What motivates you to improvise with other musicians?
Paul Elwood A chance to interact with a wide diversity of players in a variety instances and geographic locations. Just this week [July 2008] I organised an improv session based on Appalachian folk tunes with musicians based in Taos, New Mexico. We performed on instruments including the banjo, berimbau, bouzouki, jaw harp, and double bass. The oddest improv I did was suspend on belay ropes 80 feet up the side of a cliff in Tennessee with my banjo. The audience below sang drone tones that I played over. Jean-Marc Montera Because they are other musicians! Karin Schistek I am motivated by the musical exchange; inspiration for new ideas; a bigger variety of sounds; the challenge to bring different musical and personal characters together. Michael Edwards A basic need to make music, directly and physically. I think many years of programming algorithmic composition systems (which by their very nature are very removed even more so than traditional composition from direct music making) made this need even stronger. I also very much enjoy the democratic process of making music in this way. Although a training in composition gives you real insights into writing for the majority of traditional western instruments, there’s nothing quite like making music with someone who knows their instrument deeply, intimately (arising from years of playing). This brings to the performance gestures, colours, and textures that only such knowledge and skill can offer.
What is your approach to group improvisation?
Jean-Marc Montera That depends on the number of musicians. Up to three or four musicians I prefer to play without any pre-planning. Karin Schistek I approach group improvisation through just playing together to get to know each other musically; discussing music/improvisation in general and the music we make together in particular; planning improvisation-pieces (I personally like to plan pieces roughly even if I/we do not stick to the plan). Michael Edwards During the ﬁrst rehearsal I just play and maybe try a few different things at a quicker rate of change than normal. I try to establish relationships with the individuals in the group, seeing what works with them. In a performance, when I’m not leading, I listen carefully to what my partners are doing and if I think I can add something that would beneﬁt the current texture I do so, otherwise I’ll stay out. With reactive computer sound processing I might set a few processes running and delicately fade them in to see how they blend with what’s happening. If what I have is working I develop it, otherwise I’ll try something else. Paul Elwood Listen, listen, listen.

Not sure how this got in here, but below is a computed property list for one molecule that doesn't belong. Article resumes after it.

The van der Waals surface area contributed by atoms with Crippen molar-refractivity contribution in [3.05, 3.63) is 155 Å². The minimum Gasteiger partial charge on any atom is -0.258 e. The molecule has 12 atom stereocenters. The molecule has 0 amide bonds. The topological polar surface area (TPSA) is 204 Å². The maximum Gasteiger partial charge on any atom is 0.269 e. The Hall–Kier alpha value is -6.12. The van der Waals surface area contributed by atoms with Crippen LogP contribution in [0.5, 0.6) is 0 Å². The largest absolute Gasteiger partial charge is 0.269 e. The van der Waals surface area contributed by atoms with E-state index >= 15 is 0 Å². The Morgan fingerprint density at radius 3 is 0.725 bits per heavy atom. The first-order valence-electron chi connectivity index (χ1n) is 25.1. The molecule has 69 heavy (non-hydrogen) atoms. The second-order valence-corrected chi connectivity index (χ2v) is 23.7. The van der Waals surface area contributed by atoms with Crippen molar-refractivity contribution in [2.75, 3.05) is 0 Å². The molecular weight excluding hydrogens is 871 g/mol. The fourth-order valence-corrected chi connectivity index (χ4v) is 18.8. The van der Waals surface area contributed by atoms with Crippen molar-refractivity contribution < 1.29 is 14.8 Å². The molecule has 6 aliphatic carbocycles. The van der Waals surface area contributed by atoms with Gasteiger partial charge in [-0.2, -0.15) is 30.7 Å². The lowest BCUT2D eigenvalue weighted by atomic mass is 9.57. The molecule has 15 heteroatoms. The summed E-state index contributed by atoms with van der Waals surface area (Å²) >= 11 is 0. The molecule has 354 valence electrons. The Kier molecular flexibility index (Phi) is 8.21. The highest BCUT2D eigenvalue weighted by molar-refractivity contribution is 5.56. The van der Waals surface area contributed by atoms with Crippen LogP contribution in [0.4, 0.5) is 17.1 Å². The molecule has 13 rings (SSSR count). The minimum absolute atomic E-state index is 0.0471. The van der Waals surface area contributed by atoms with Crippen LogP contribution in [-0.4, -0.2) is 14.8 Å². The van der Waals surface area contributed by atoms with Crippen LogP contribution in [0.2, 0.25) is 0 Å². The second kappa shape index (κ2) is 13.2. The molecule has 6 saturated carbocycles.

What are your goals and aims when improvising?
Karin Schistek My big goals are: • to enjoy the music I am creating • to create “expressive” music (music that excites me emotionally and hopefully also an audience) • to create “interesting” music (meaning that it keeps me, the other players, and the audience interested). At the moment I am aiming for the following and this should help to reach the above goals: • expansion of my musical ideas (either something I want to express in music or pure musical sounds I can use in a bigger context) • 100% concentration on my playing (meaning to pay 100% attention to the ﬂow of the music I am making without judging it or planning too much in advance. I want to react to and develop my music in a natural way) • Improvement of my playing technique (so that I can express my ideas more exactly) • Improvement of my communication skills with other musicians (To make it easier to concentrate on the music only. I want to collaborate in creating music rather than just putting sounds together.) Michael Edwards To ﬁnd a spark of musical energy with one or more of my partners; to get lost in the process of listening and playing that’s when I know that something good is happening. In terms of musical development I also try and this is what I ﬁnd hardest in improvisation to make the most of the current musical idea(s), moving in a direction that is both logical and yet interesting and surprising for the audience. Paul Elwood To listen and play interactively and hopefully sensitively with what I hear. Jean-Marc Montera Alone: to broaden my own limits. With others: to try to do that together.